Laura asks…

Grave’s disease – How does it come?

Hi,

I was curious and wanted to know how Grave’s Disease is set off, or how does it come? Is it only hereditary? I have Generalized Anxiety Disorder, so I was wondering why the symptoms were so close to each other and how do you know whats GAD and Grave’s Disease. I hope I don’t have Grave’s Disease because it doesn’t run in my family and I am a male, but I do have GAD.

Thanks for the answers and info!

Helen answers:

Nervousness, irritability, anxiety, insomnia, excessive sweating, loss of concentration are some of the common symptoms of Grave’s Disease and Generalized Anxiety Disorder, Otherwise the 2 are as remote problems as there can be.

Grave’s disease is a thyroid problem which may create issues like those said above but how can you think you have Graves unless you get yourself checked.

Read more on these 2 links to find out the differences as well as those symptom related similarities.

Http://www.healthherbsandnutrition.com/remedies/h/hyperthyroidism.htm and http://www.healthherbsandnutrition.com/remedies/a/anxiety.htm

Nancy asks…

Thyroid Disease?

What symptoms do you develope if you stop taking synthroid or take it only once a week when you are supposed to daily and your thryoid has been killed by radiation therapy due to graves disease. I have lost my medical provider and have been stretching my synthriod for months…now having some nasty medical problems, still cannot afford a doctor and health clinic can’t see me till Jan. 5

Helen answers:

If you had your thyroid gland completely zapped, then you have to, have to replace the hormone in your body. You cannot make it, and will eventually go into a coma and die. You are not a borderline case, you are not-sub-clinical. You must have your pills.

That said, there is more than one drug company that makes thyroid hormones. You don’t have to go with Synthroid.

Luckily, thyroid medication is one of the most inexpensive medications that there is. You don’t have have to have insurance to afford it. (In fact it might be cheaper without insurance.) You must go to a doctor and get a new prescription. They will have to do blood work. In order for that to be accurate, you must tell them exactly what dose, you’ve been taking, and how frequently. Tell the doctor your financial situation. Ask a local pharmacist if they know of a clinic that can see you immediately.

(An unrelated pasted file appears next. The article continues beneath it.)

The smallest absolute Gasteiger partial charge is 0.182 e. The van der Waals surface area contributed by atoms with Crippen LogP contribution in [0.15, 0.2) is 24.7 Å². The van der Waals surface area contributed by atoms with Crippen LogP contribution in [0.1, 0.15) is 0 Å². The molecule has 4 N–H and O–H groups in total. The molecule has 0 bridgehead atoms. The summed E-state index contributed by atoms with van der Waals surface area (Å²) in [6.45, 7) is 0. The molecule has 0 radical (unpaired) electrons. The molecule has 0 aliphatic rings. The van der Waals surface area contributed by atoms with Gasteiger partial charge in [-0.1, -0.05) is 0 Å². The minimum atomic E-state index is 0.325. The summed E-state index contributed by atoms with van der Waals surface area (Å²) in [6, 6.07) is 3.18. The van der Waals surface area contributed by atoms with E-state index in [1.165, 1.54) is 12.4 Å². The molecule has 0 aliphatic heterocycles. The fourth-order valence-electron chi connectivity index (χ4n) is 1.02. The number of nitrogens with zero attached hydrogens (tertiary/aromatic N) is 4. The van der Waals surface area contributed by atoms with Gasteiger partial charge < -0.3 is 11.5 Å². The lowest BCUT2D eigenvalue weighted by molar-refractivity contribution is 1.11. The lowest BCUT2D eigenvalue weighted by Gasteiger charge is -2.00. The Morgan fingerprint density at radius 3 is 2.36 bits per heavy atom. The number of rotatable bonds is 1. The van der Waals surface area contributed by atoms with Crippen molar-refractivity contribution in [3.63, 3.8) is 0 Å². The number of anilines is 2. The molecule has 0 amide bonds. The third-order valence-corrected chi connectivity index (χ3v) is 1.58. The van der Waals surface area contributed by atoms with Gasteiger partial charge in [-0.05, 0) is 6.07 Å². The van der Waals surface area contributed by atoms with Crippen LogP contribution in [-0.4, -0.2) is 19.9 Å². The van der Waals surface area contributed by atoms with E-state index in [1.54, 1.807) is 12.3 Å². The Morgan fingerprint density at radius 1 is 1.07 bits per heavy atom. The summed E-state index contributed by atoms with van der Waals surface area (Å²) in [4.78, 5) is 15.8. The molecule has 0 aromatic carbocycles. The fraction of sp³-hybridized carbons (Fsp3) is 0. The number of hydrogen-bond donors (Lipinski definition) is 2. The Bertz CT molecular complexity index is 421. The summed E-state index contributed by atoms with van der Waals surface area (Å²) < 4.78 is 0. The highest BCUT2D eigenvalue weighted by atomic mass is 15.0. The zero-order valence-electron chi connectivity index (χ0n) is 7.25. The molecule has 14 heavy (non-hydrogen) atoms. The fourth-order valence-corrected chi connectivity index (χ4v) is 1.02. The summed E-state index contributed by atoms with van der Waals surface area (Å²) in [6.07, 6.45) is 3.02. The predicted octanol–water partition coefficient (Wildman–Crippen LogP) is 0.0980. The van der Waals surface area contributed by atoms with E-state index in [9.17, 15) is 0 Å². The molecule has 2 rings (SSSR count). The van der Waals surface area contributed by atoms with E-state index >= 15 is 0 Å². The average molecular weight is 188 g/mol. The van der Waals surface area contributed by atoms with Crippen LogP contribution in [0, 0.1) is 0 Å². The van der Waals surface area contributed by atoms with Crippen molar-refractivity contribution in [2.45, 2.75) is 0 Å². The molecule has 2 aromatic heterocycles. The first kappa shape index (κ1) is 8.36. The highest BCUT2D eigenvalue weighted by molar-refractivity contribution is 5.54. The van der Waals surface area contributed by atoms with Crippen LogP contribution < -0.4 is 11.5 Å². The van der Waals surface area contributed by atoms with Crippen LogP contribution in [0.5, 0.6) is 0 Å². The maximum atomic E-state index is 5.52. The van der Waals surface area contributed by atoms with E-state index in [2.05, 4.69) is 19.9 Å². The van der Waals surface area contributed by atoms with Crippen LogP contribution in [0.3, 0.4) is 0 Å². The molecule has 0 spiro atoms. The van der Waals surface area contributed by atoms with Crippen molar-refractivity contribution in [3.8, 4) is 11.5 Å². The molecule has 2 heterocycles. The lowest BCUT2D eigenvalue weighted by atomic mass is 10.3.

Some of your Synthroid is better than none, but it’s not good enough. Plus, rumour has it that Synthroid has a very short shelf life. Make sure you keep it in a cool, dark, dry place. Not the fridge. Not the bathroom. And take it on an empty stomach, you’ll absorb more.

Trust me, once you get your thyroid levels back to normal, you’ll have more energy and drive, and be able to work a second job to pay for your medication and doctor visits.

And yes, I take Synthroid.

James asks…

I want to ask you about my symptoms although I know it can be anything or nothing :/?

Hi My name is Sandra.
I just want to jot down symptoms I’ve been having for several days. I’ll try to be specific so it doesn’t have to be out of the blue.

So I’ve been diagnosed with the Grave’s disease last year and just got my radioactive iodine to destroy my thyroid. Shortly after, my goiter has shrunk tremendously and many of the symptoms I’ve been having from the thyroid has mostly been recovered. And last week, we did a ct scan for this suspicious mass growing in the center of the chest but luckily it was my thymus gland that was enlarged (I’m 19 yrsold) and we’re assuming it’s definitely related to my Graves Disease. But recently, for about 4 days I’ve been having my neck swollen. I personally thought it was swollen due to lack of sleep but it’s been like this for four days and I’ve been having muscle cramps all over the places. My left side of my neck is sore and painful. It’s painful but the pain is bearable. I have this serious emotional transition. I’m very outgoing and social but I’ve been noticing a lot that I do not talk as much as I do and feel very down and stressed out. I know this emotional transition can be related to my anxiety or depression but I’ve been feeling like that for a while.

It’s really nothing to really worry about? Right?
We’re planning to do a PET scan for my thyums gland so we can know if it’s from tumors or not. That’ll really tell us if it from Grave’s disease or not…
But.. yeah.. oh and I’m EXTREMELY tired. I am tired all the time. I’ve never felt this tired after thyroid was destroyed. It’s the same tiresome from the time I was diagnosed with thyroid disorder and when it was left untreated. I don’t get it. I don’t have cold and my necks swollen i’m tired all the time….